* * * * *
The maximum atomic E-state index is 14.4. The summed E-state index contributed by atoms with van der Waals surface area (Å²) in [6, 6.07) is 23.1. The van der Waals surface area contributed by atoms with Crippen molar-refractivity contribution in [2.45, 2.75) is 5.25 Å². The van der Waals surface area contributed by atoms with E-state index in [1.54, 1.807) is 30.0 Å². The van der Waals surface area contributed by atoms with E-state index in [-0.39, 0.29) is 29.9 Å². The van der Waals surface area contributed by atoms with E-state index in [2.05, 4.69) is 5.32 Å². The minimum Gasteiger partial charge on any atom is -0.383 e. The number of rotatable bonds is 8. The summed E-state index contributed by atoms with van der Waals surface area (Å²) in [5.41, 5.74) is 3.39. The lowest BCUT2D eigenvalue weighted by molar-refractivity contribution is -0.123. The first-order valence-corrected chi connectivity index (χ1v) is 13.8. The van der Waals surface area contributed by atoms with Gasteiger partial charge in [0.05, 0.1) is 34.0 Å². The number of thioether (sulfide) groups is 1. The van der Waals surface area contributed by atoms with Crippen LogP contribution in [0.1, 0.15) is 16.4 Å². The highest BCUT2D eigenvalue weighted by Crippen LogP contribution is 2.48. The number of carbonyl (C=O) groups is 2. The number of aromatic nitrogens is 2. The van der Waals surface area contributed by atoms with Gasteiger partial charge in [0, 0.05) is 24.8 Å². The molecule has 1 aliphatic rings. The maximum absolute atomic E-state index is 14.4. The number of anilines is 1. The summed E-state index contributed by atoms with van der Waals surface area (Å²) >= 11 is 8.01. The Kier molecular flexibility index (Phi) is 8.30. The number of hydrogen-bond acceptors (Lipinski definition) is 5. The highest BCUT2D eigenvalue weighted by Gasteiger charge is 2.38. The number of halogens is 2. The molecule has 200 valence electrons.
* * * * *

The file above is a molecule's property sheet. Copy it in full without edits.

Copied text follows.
The maximum atomic E-state index is 14.4. The summed E-state index contributed by atoms with van der Waals surface area (Å²) in [6, 6.07) is 23.1. The van der Waals surface area contributed by atoms with Crippen molar-refractivity contribution in [2.45, 2.75) is 5.25 Å². The van der Waals surface area contributed by atoms with E-state index in [1.54, 1.807) is 30.0 Å². The van der Waals surface area contributed by atoms with E-state index in [-0.39, 0.29) is 29.9 Å². The van der Waals surface area contributed by atoms with E-state index in [2.05, 4.69) is 5.32 Å². The minimum Gasteiger partial charge on any atom is -0.383 e. The number of rotatable bonds is 8. The summed E-state index contributed by atoms with van der Waals surface area (Å²) in [5.41, 5.74) is 3.39. The lowest BCUT2D eigenvalue weighted by molar-refractivity contribution is -0.123. The first-order valence-corrected chi connectivity index (χ1v) is 13.8. The van der Waals surface area contributed by atoms with Gasteiger partial charge in [0.05, 0.1) is 34.0 Å². The number of thioether (sulfide) groups is 1. The van der Waals surface area contributed by atoms with Crippen LogP contribution in [0.1, 0.15) is 16.4 Å². The highest BCUT2D eigenvalue weighted by Crippen LogP contribution is 2.48. The number of carbonyl (C=O) groups is 2. The number of aromatic nitrogens is 2. The van der Waals surface area contributed by atoms with Gasteiger partial charge in [0, 0.05) is 24.8 Å². The molecule has 1 aliphatic rings. The maximum absolute atomic E-state index is 14.4. The number of anilines is 1. The summed E-state index contributed by atoms with van der Waals surface area (Å²) >= 11 is 8.01. The Kier molecular flexibility index (Phi) is 8.30. The number of hydrogen-bond acceptors (Lipinski definition) is 5. The highest BCUT2D eigenvalue weighted by Gasteiger charge is 2.38. The number of halogens is 2. The molecule has 200 valence electrons.